Fed-up farmers, their friends, and a small flock of sheep have rallied outside the South Korean Embassy in Canberra today to draw attention to what’s at stake if the Korean government-owned corporation KEPCO doesn’t relinquish its mining titles in the beautiful Bylong Valley.
The visit follows the launch of a TV ad in which farmers from the valley call on the NSW Government to preserve the Bylong Valley in perpetuity from the threat of mining.
Bylong farmer Phillip Kennedy called on the Korean Government to pressure KEPCO into selling the properties it purchased in the lead up to the mine being rejected.
“This valley was once a thriving community, but now there are only a small group of us left still working the land,” he said.
“We want the valley to return to what it once was, and KEPCO can help achieve that by selling the properties it has purchased and abandoning the coal exploration titles it holds.”
Among the properties still held by KEPCO is the renowned Tarwyn Park - the birthplace of natural sequence farming in Australia. Its founder, Peter Andrews, also attended the rally and presented a letter from farmers and supporters to an embassy official.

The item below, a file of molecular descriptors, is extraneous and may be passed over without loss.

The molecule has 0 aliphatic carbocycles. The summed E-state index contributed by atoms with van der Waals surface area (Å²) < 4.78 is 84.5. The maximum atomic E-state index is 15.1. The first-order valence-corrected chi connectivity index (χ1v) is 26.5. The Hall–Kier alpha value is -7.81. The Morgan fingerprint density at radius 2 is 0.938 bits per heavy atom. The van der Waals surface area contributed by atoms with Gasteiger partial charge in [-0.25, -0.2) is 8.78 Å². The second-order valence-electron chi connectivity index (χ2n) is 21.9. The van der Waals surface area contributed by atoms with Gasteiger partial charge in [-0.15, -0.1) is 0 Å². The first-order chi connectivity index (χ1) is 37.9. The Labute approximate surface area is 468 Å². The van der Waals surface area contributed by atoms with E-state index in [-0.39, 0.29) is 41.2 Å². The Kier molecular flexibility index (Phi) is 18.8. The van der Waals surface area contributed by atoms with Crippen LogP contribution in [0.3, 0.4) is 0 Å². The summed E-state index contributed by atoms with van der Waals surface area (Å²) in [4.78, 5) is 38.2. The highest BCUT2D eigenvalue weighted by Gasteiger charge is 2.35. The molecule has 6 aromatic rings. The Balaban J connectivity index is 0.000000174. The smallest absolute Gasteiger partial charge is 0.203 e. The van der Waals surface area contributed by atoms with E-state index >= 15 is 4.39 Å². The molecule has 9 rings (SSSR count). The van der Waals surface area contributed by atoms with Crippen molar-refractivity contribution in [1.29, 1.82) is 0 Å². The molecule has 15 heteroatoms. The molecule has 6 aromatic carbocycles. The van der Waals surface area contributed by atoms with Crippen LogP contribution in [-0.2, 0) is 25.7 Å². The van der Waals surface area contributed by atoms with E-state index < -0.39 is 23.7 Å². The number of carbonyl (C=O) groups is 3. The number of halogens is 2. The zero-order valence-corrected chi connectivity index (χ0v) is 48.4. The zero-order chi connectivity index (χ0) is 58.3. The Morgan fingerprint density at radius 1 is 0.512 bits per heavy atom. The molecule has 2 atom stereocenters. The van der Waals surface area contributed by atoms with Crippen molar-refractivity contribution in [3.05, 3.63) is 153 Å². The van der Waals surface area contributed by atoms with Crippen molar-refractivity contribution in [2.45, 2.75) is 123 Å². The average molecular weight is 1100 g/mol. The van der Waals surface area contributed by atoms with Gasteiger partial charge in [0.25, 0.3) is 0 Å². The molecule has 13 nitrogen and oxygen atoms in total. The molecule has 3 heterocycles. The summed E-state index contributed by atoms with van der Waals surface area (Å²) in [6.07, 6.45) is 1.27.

Lock the Gate spokesperson Nic Clyde said Tarwyn Park held the key to drought-proofing much of Australia.
“Unfortunately, we have seen evidence suggesting KEPCO has not continued natural sequence farming at the property since it purchased it,” he said.
“It is vital that Tarwyn Park be transformed into the living laboratory it once was before KEPCO came to the Bylong Valley.
“We congratulate the Republic of Korea on increasing their targets for renewable energy and encourage them to make that a reality by abandoning the Bylong coal project” he said.